The mucosal surface of the human body, including the gastrointestinal tract, the respiratory tract and the urogenital tract, has a total surface area of more than 400 m2 11 . The gastrointestinal tract's surface area is about 200-300 m2 and is colonized by 1013-14 bacteria with hundreds of bacterial species and subspecies. The normal microbiota of the gastrointestinal tract has been grouped and defined into two categories, the autochthonous indigenous and the allochthonous nonindigenous species...

Mucus Adhesion of Bifidobacteria

The reason for the age-related decrease in bifidobacteria numbers is still not well understood. Adhesion to the intestinal mucosa is regarded as a prerequisite for colonization by microbes and induction of the healthy promotion by them. It has therefore been proposed as one of the selection criteria for probiotic strains 42-45 . Ouwehand and coworkers 46 tested four Bifidobacterium strains for adhesion to mucus isolated from subjects of different age groups including healthy newborns, 2- and...

Microbial Bile Acid Metabolism

In all mammals, bile acids are derived from cholesterol in the liver. Cholic acid and chenodeoxycholic acid are common, but many other primary bile acids may be found. The primary bile acids are conjugated, usually with taurine or glycine, sometimes also with sulphate or glucuronate, and excreted into the bile. In the intestinal tract, the conjugated primary bile acids are attacked by microbial enzymes and converted into a variety of metabolites. The so-called secondary bile acids thus formed...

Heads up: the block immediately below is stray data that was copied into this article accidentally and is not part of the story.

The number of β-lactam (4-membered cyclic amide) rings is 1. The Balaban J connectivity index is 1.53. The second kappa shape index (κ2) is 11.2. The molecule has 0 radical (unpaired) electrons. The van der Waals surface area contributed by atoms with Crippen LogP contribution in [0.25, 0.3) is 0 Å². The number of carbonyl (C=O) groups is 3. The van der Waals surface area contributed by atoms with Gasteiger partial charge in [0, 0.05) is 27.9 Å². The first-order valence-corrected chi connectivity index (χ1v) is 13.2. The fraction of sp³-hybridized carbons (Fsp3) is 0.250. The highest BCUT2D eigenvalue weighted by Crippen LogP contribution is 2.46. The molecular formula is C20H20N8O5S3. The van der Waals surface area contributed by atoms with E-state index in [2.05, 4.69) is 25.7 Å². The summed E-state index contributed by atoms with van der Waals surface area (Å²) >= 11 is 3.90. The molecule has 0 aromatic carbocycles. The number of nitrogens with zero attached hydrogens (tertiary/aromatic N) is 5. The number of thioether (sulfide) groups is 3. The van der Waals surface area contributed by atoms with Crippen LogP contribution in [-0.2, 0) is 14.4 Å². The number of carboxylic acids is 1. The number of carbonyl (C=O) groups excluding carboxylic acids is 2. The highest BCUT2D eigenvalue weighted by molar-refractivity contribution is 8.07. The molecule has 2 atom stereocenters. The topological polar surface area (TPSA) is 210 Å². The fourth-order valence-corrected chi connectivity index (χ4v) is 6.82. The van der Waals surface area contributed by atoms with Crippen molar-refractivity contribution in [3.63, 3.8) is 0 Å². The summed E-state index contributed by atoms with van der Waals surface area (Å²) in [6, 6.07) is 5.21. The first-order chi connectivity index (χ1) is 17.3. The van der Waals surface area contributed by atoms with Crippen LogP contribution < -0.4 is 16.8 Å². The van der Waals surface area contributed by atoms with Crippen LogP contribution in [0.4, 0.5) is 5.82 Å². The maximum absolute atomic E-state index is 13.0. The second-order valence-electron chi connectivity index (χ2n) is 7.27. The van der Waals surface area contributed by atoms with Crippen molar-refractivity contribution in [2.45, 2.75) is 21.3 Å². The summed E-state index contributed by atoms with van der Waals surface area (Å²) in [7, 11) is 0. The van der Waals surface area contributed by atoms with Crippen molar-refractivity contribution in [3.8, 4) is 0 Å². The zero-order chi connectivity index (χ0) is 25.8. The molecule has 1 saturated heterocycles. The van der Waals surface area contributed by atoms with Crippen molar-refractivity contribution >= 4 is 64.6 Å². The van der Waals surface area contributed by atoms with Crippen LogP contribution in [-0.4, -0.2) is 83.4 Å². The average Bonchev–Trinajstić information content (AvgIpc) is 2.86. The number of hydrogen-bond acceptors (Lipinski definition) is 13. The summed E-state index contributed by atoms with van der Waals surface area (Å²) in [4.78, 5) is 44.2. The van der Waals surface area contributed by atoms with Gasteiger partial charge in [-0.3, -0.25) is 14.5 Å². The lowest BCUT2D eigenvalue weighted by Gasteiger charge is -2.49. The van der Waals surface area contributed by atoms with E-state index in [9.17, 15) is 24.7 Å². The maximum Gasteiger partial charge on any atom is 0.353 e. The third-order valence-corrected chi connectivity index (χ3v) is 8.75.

Structure and Function of the Large Intestine

Large Intestine Problems

The large intestine is a continuation of the ileum and is usually divided into three regions the colon, rectum and anal canal. The colon accounts for nearly the full length of the large intestine. The colon absorbs water and electrolytes approximately 1400 ml per day . It also compacts and eliminates feces about 100 ml per day . Feces are composed of water 75 , dead bacteria 7 , roughage 5 , inorganic substances 5 , and undigested protein, dead cells and bile pigment 1 . Bacterial products,...

Studies by Traditional Plate Culture Methods

The first reports associating allergy with characteristic microbial composition in the gut appear to be from studies in the former Soviet Union in the early1980s 38-40 . One of these studies, reported also in English, involved an assessment of 60 under one-year-old infants with food allergy and atopic eczema. It was claimed that the severity of the disease was in direct correlation with the stage of aberrancy in the fecal microbiota. This aberrancy was characterized as low prevalence of...

Fecal Samples

Feces are a complex microbial habitat, with many niches occupied by bacteria. It is estimated that bacteria account for about 30 of the fecal mass, and 40-55 of fecal solids. All of the bacteria in feces are exposed to the influences of dehydrating and concentrating mechanisms of the colon and rectum, and intense biochemical activity of the organisms living in the material. When the samples consist of only feces, the composition and localization of communities anywhere in the tract cannot be...

Preface

The human gastrointestinal tract microorganisms, termed the microbiota, have been investigated since the beginning of microbiological studies, when Antonie van Leeuwenhoek, the father of microbiology, investigated the microorganisms in his own stools. The human microbiota comprises trillions of microbes distributed in various niches throughout the intestinal tract and is one of the most complex microbial ecosystems on earth. The host and its microbiota have co-evolved together, and considering...